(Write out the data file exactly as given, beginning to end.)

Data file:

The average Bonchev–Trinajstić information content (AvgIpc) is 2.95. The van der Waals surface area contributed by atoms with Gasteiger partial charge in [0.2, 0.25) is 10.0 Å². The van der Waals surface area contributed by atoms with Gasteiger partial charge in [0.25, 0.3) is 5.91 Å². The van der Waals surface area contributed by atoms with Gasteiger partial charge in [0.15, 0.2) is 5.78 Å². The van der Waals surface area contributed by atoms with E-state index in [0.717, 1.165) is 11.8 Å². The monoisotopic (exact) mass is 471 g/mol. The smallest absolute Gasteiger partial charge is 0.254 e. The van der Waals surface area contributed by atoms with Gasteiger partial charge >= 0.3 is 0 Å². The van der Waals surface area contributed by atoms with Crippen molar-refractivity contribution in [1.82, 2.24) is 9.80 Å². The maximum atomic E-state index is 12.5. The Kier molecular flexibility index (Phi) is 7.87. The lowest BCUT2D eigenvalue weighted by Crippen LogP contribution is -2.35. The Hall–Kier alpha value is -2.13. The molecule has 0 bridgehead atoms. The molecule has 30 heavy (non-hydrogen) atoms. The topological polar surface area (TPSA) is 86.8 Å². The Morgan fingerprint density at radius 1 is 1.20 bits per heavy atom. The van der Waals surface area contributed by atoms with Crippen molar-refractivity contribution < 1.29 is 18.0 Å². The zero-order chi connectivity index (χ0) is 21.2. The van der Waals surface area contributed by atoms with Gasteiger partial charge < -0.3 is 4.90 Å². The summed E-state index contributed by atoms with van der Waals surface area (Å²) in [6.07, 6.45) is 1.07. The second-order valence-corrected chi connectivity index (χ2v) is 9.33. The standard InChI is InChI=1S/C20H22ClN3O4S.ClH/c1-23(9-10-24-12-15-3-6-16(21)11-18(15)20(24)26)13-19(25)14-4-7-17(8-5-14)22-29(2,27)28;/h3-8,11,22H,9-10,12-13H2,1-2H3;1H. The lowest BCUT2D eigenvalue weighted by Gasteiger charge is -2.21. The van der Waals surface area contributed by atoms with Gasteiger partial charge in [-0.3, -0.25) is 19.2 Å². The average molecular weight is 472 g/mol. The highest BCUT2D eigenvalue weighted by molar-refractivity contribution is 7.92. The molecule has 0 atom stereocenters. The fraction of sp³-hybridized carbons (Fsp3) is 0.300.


The average Bonchev–Trinajstić information content (AvgIpc) is 2.95. The van der Waals surface area contributed by atoms with Gasteiger partial charge in [0.2, 0.25) is 10.0 Å². The van der Waals surface area contributed by atoms with Gasteiger partial charge in [0.25, 0.3) is 5.91 Å². The van der Waals surface area contributed by atoms with Gasteiger partial charge in [0.15, 0.2) is 5.78 Å². The van der Waals surface area contributed by atoms with E-state index in [0.717, 1.165) is 11.8 Å². The monoisotopic (exact) mass is 471 g/mol. The smallest absolute Gasteiger partial charge is 0.254 e. The van der Waals surface area contributed by atoms with Gasteiger partial charge >= 0.3 is 0 Å². The van der Waals surface area contributed by atoms with Crippen molar-refractivity contribution in [1.82, 2.24) is 9.80 Å². The maximum atomic E-state index is 12.5. The Kier molecular flexibility index (Phi) is 7.87. The lowest BCUT2D eigenvalue weighted by Crippen LogP contribution is -2.35. The Hall–Kier alpha value is -2.13. The molecule has 0 bridgehead atoms. The molecule has 30 heavy (non-hydrogen) atoms. The topological polar surface area (TPSA) is 86.8 Å². The Morgan fingerprint density at radius 1 is 1.20 bits per heavy atom. The van der Waals surface area contributed by atoms with Crippen molar-refractivity contribution < 1.29 is 18.0 Å². The zero-order chi connectivity index (χ0) is 21.2. The van der Waals surface area contributed by atoms with Gasteiger partial charge < -0.3 is 4.90 Å². The summed E-state index contributed by atoms with van der Waals surface area (Å²) in [6.07, 6.45) is 1.07. The second-order valence-corrected chi connectivity index (χ2v) is 9.33. The standard InChI is InChI=1S/C20H22ClN3O4S.ClH/c1-23(9-10-24-12-15-3-6-16(21)11-18(15)20(24)26)13-19(25)14-4-7-17(8-5-14)22-29(2,27)28;/h3-8,11,22H,9-10,12-13H2,1-2H3;1H. The lowest BCUT2D eigenvalue weighted by Gasteiger charge is -2.21. The van der Waals surface area contributed by atoms with Gasteiger partial charge in [-0.3, -0.25) is 19.2 Å². The average molecular weight is 472 g/mol. The highest BCUT2D eigenvalue weighted by molar-refractivity contribution is 7.92. The molecule has 0 atom stereocenters. The fraction of sp³-hybridized carbons (Fsp3) is 0.300.